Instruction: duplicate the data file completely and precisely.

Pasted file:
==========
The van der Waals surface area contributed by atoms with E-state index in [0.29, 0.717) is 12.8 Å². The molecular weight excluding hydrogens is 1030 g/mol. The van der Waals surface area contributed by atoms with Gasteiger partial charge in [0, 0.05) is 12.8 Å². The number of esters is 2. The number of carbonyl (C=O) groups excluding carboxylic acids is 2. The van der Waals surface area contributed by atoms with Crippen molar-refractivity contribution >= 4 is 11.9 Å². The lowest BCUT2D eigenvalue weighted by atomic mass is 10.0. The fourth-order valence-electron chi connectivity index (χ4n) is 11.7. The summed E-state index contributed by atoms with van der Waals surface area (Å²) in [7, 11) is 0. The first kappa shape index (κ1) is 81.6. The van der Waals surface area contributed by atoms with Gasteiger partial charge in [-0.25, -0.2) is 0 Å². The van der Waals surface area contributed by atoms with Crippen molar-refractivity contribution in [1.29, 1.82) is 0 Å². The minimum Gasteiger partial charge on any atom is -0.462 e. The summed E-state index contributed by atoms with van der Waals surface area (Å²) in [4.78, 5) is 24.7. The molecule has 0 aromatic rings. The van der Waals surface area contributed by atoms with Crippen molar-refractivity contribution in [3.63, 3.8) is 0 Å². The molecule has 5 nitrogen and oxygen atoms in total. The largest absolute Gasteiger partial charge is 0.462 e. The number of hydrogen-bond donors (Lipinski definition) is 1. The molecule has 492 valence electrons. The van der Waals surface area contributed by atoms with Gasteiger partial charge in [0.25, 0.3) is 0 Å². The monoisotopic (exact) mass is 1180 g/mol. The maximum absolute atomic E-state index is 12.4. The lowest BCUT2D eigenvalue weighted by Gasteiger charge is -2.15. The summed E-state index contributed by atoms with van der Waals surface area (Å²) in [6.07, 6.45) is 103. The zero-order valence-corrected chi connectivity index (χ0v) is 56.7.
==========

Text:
The van der Waals surface area contributed by atoms with E-state index in [0.29, 0.717) is 12.8 Å². The molecular weight excluding hydrogens is 1030 g/mol. The van der Waals surface area contributed by atoms with Gasteiger partial charge in [0, 0.05) is 12.8 Å². The number of esters is 2. The number of carbonyl (C=O) groups excluding carboxylic acids is 2. The van der Waals surface area contributed by atoms with Crippen molar-refractivity contribution >= 4 is 11.9 Å². The lowest BCUT2D eigenvalue weighted by atomic mass is 10.0. The fourth-order valence-electron chi connectivity index (χ4n) is 11.7. The summed E-state index contributed by atoms with van der Waals surface area (Å²) in [7, 11) is 0. The first kappa shape index (κ1) is 81.6. The van der Waals surface area contributed by atoms with Gasteiger partial charge in [-0.25, -0.2) is 0 Å². The van der Waals surface area contributed by atoms with Crippen molar-refractivity contribution in [1.29, 1.82) is 0 Å². The minimum Gasteiger partial charge on any atom is -0.462 e. The summed E-state index contributed by atoms with van der Waals surface area (Å²) in [4.78, 5) is 24.7. The molecule has 0 aromatic rings. The van der Waals surface area contributed by atoms with Crippen molar-refractivity contribution in [3.63, 3.8) is 0 Å². The molecule has 5 nitrogen and oxygen atoms in total. The largest absolute Gasteiger partial charge is 0.462 e. The number of hydrogen-bond donors (Lipinski definition) is 1. The molecule has 492 valence electrons. The van der Waals surface area contributed by atoms with Gasteiger partial charge in [0.25, 0.3) is 0 Å². The monoisotopic (exact) mass is 1180 g/mol. The maximum absolute atomic E-state index is 12.4. The lowest BCUT2D eigenvalue weighted by Gasteiger charge is -2.15. The summed E-state index contributed by atoms with van der Waals surface area (Å²) in [6.07, 6.45) is 103. The zero-order valence-corrected chi connectivity index (χ0v) is 56.7.